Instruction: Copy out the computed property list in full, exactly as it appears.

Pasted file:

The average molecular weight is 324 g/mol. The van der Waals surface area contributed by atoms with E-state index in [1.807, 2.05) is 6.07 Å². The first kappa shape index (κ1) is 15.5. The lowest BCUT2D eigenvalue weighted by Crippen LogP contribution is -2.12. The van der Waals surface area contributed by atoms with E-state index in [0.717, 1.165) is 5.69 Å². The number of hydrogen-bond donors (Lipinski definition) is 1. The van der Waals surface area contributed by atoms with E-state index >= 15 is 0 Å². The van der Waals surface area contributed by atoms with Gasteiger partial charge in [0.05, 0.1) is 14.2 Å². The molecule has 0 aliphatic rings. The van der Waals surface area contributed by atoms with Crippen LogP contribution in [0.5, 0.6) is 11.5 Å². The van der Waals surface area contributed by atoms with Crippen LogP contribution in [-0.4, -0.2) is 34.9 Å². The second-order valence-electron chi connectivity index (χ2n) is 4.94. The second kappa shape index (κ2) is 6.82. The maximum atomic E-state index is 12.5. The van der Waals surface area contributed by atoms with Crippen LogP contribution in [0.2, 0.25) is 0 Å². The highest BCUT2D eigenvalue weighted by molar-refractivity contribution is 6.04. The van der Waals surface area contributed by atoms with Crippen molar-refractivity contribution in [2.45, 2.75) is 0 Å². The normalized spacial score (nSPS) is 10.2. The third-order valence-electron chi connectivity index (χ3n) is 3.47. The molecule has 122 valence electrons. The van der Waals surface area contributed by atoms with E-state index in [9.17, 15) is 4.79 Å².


The average molecular weight is 324 g/mol. The van der Waals surface area contributed by atoms with E-state index in [1.807, 2.05) is 6.07 Å². The first kappa shape index (κ1) is 15.5. The lowest BCUT2D eigenvalue weighted by Crippen LogP contribution is -2.12. The van der Waals surface area contributed by atoms with E-state index in [0.717, 1.165) is 5.69 Å². The number of hydrogen-bond donors (Lipinski definition) is 1. The van der Waals surface area contributed by atoms with E-state index >= 15 is 0 Å². The van der Waals surface area contributed by atoms with Gasteiger partial charge in [0.05, 0.1) is 14.2 Å². The molecule has 0 aliphatic rings. The van der Waals surface area contributed by atoms with Crippen LogP contribution in [0.5, 0.6) is 11.5 Å². The van der Waals surface area contributed by atoms with Crippen LogP contribution in [-0.4, -0.2) is 34.9 Å². The second-order valence-electron chi connectivity index (χ2n) is 4.94. The second kappa shape index (κ2) is 6.82. The maximum atomic E-state index is 12.5. The van der Waals surface area contributed by atoms with Crippen LogP contribution in [0.2, 0.25) is 0 Å². The highest BCUT2D eigenvalue weighted by molar-refractivity contribution is 6.04. The van der Waals surface area contributed by atoms with Crippen molar-refractivity contribution in [2.45, 2.75) is 0 Å². The normalized spacial score (nSPS) is 10.2. The third-order valence-electron chi connectivity index (χ3n) is 3.47. The molecule has 122 valence electrons. The van der Waals surface area contributed by atoms with E-state index in [9.17, 15) is 4.79 Å².